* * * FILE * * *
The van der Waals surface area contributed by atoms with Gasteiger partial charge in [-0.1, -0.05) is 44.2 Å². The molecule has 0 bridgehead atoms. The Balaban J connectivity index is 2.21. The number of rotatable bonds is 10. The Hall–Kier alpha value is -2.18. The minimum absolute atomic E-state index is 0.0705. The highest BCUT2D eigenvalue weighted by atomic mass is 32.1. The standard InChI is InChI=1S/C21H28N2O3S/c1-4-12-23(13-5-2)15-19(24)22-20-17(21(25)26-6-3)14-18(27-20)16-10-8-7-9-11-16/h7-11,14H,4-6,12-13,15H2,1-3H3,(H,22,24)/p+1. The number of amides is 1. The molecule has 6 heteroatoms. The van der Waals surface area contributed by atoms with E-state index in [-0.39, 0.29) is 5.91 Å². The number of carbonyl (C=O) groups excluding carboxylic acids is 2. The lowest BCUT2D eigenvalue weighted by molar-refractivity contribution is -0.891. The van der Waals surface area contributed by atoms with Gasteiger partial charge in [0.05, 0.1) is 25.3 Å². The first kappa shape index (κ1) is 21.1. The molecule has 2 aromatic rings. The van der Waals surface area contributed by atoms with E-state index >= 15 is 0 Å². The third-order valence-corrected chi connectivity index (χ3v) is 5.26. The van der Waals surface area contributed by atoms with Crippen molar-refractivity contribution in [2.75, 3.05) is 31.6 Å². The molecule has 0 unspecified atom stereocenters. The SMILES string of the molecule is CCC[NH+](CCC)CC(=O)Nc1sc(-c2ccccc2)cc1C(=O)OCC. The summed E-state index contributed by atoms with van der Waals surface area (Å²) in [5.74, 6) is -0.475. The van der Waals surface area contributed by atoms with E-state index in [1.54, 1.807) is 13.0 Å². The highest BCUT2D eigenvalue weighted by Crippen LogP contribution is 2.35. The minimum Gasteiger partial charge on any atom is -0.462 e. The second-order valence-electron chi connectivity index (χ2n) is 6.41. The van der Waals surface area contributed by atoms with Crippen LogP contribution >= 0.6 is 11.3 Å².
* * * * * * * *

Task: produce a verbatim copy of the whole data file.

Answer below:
The van der Waals surface area contributed by atoms with Gasteiger partial charge in [-0.1, -0.05) is 44.2 Å². The molecule has 0 bridgehead atoms. The Balaban J connectivity index is 2.21. The number of rotatable bonds is 10. The Hall–Kier alpha value is -2.18. The minimum absolute atomic E-state index is 0.0705. The highest BCUT2D eigenvalue weighted by atomic mass is 32.1. The standard InChI is InChI=1S/C21H28N2O3S/c1-4-12-23(13-5-2)15-19(24)22-20-17(21(25)26-6-3)14-18(27-20)16-10-8-7-9-11-16/h7-11,14H,4-6,12-13,15H2,1-3H3,(H,22,24)/p+1. The number of amides is 1. The molecule has 6 heteroatoms. The van der Waals surface area contributed by atoms with E-state index in [-0.39, 0.29) is 5.91 Å². The number of carbonyl (C=O) groups excluding carboxylic acids is 2. The lowest BCUT2D eigenvalue weighted by molar-refractivity contribution is -0.891. The van der Waals surface area contributed by atoms with Gasteiger partial charge in [0.05, 0.1) is 25.3 Å². The first kappa shape index (κ1) is 21.1. The molecule has 2 aromatic rings. The van der Waals surface area contributed by atoms with E-state index >= 15 is 0 Å². The third-order valence-corrected chi connectivity index (χ3v) is 5.26. The van der Waals surface area contributed by atoms with Crippen molar-refractivity contribution in [2.75, 3.05) is 31.6 Å². The molecule has 0 unspecified atom stereocenters. The SMILES string of the molecule is CCC[NH+](CCC)CC(=O)Nc1sc(-c2ccccc2)cc1C(=O)OCC. The summed E-state index contributed by atoms with van der Waals surface area (Å²) in [5.74, 6) is -0.475. The van der Waals surface area contributed by atoms with E-state index in [1.54, 1.807) is 13.0 Å². The highest BCUT2D eigenvalue weighted by Crippen LogP contribution is 2.35. The minimum Gasteiger partial charge on any atom is -0.462 e. The second-order valence-electron chi connectivity index (χ2n) is 6.41. The van der Waals surface area contributed by atoms with Crippen LogP contribution >= 0.6 is 11.3 Å².